Black holes are like the dangerous kids drinking in the corner at a party: everyone’s heard of them, no one goes near them, and nobody can pin down exactly what’s going on inside them.
First posited in 1783, and predicted in the theory of general relativity, black holes were thought for years to be too bizarre to be anything but a mathematical curiosity. What Marcia Bartusiak calls the “stark and alien weirdness” of the idea of matter squeezed to the point where it sucks in everything in the vicinity seemed anathema to the theoretical physics world. It took until the 1960s for black holes to “go mainstream”; astrophysical measurements made since then have provided evidence that they are not just mainstream, but real. Black holes are the poster children for all that is non-intuitive about physics, and this book gives the history of how we have grown to accept and understand them.
Einstein’s theory of general relativity was published 100 years ago, and given the popularity of black holes in cutting-edge science, fiction and imagination, it is surprising that popular histories of the development of black hole theory are relatively rare. Black Hole couldn’t be more timely, and has the benefit – or frustration, depending on your point of view – of keeping the science simple. Bartusiak’s field of scholarship is science writing, and her text is lively and dramatic, sometimes relentlessly so. There are some fascinating stories that show just how awkward the history of black holes really is. We learn that science fiction embraced the term “black hole” at least a year before science officially did. And in a twist worthy of fiction, we hear of the Gravity Research Foundation, founded by businessman Roger Babson in 1948 to find antigravity, but which would inadvertently help to revive interest in general relativity and reward the work of future Nobel prizewinners.
If you are a fast reader, you may find Bartusiak’s descriptions piling up in your head faster than your brain can process them. Analogies and pictures are sprinkled liberally throughout the text: cosmic jets “like the fierce stream of a fire hose”; supermassive black holes sucking in surrounding matter “like a chowhound at an all-you-can-eat buffet”; rotating objects dragging space-time “like the cake batter that circulates in a bowl around a whirling beater”. There’s no danger of being bored, only of sensory overload. If you haven’t come across these ideas yet, you may just find your head going into overdrive. If you have, you’ll still be entertained.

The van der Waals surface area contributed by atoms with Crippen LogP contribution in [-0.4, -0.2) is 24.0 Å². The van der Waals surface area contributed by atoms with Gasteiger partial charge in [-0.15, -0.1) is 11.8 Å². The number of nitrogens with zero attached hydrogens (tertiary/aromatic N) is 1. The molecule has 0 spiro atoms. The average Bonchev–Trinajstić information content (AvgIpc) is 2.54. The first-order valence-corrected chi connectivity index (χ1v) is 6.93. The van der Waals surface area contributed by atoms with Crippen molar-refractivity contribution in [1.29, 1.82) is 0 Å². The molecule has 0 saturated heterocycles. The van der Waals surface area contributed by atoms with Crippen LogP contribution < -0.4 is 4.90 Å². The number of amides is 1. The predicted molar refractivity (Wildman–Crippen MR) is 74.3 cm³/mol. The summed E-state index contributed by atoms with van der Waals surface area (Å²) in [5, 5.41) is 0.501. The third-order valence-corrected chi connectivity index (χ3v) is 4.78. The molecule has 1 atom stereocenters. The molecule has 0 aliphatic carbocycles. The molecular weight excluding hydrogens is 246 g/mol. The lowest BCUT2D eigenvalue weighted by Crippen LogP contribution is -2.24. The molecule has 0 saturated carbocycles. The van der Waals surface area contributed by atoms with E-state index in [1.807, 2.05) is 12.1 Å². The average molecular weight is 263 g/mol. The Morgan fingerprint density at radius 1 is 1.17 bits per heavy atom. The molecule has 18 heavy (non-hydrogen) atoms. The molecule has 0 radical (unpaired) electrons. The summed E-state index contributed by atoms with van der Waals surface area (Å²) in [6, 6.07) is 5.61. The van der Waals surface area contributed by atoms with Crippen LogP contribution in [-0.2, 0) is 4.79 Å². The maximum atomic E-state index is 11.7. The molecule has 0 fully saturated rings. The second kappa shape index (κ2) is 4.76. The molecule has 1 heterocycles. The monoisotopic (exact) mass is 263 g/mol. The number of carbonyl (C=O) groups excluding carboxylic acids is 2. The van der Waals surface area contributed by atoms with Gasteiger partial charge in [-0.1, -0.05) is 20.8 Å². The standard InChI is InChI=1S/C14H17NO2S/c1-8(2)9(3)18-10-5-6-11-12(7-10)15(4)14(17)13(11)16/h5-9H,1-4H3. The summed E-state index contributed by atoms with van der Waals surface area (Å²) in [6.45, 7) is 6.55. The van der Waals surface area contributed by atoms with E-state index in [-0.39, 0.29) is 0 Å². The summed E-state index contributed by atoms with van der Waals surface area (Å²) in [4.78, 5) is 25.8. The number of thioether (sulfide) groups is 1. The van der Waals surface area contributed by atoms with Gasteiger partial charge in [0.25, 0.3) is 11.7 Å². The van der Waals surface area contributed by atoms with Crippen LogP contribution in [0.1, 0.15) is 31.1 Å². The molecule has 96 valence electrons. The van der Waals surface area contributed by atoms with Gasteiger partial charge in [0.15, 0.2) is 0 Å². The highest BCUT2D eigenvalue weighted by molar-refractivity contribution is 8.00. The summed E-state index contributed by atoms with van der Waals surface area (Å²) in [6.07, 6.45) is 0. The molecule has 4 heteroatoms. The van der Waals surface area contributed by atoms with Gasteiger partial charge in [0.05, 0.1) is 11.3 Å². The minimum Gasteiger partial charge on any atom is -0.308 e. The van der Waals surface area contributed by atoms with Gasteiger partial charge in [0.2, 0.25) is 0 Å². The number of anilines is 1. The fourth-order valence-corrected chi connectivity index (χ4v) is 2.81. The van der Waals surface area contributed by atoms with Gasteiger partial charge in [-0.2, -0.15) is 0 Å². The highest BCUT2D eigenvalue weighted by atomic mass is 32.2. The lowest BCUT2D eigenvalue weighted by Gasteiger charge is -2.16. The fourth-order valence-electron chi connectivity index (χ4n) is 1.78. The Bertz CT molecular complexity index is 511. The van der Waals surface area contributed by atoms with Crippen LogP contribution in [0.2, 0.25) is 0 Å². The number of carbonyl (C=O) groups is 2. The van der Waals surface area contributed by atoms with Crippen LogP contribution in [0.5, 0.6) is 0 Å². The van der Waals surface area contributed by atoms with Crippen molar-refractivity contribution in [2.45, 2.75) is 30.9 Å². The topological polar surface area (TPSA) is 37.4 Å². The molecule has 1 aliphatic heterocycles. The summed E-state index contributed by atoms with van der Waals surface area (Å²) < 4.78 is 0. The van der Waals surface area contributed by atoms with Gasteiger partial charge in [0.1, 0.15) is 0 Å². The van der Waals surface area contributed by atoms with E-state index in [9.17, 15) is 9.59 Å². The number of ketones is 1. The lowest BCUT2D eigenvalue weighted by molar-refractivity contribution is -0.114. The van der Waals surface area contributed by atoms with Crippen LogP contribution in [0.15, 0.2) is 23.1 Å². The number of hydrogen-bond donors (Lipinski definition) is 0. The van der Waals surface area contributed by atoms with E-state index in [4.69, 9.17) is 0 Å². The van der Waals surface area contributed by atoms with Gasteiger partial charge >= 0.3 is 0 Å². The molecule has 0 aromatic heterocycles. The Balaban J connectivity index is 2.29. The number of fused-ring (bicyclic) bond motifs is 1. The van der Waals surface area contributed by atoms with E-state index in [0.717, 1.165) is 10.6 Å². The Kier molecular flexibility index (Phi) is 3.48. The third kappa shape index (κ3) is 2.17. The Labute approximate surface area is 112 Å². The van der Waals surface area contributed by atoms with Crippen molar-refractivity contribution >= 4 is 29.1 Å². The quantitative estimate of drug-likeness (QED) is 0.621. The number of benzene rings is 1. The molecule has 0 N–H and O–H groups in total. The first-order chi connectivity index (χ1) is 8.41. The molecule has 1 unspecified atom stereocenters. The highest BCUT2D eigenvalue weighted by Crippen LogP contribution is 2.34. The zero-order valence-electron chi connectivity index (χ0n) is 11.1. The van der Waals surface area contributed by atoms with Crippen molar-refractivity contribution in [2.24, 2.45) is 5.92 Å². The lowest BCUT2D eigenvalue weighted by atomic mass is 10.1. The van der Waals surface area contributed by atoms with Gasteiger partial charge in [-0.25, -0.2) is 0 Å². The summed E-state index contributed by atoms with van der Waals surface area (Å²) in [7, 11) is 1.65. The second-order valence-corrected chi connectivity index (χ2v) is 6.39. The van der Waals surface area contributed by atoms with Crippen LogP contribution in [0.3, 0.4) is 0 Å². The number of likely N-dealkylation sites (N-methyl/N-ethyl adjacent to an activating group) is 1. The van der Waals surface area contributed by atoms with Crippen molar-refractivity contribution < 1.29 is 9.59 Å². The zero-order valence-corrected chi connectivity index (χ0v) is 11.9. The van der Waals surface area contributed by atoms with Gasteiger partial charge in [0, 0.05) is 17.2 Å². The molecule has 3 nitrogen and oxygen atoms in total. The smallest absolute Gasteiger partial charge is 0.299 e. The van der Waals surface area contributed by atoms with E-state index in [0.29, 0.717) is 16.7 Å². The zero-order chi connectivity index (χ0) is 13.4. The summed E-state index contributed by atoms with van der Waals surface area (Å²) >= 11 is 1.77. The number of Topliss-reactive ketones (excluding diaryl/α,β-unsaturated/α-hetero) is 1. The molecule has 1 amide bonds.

The trouble with black holes is that even today no one really understands them. Nevertheless, Bartusiak does a good job at tracing the twisted route that our understanding has followed, from Newton to Einstein and to today as we try to extend gravity to quantum scales, too. The book’s final chapter brings us bang up to date, mentioning efforts to join gravity and quantum mechanics together to obtain a theory of everything. Progress in this area is so fast that experiments must scramble to catch up; we still seek evidence for the quantisation of gravity. Unintentionally, the strange ideas contained in the last few pages provide a neat illustration that black hole science is hard science, logical and obvious only in retrospect, and still a work in progress.
Tara Shears is professor of physics, University of Liverpool.
Black Hole: How an Idea Abandoned by Newtonians, Hated by Einstein, and Gambled on by Hawking Became Loved
By Marcia Bartusiak
Yale University Press, 256pp, £14.99
Published 4 June 2015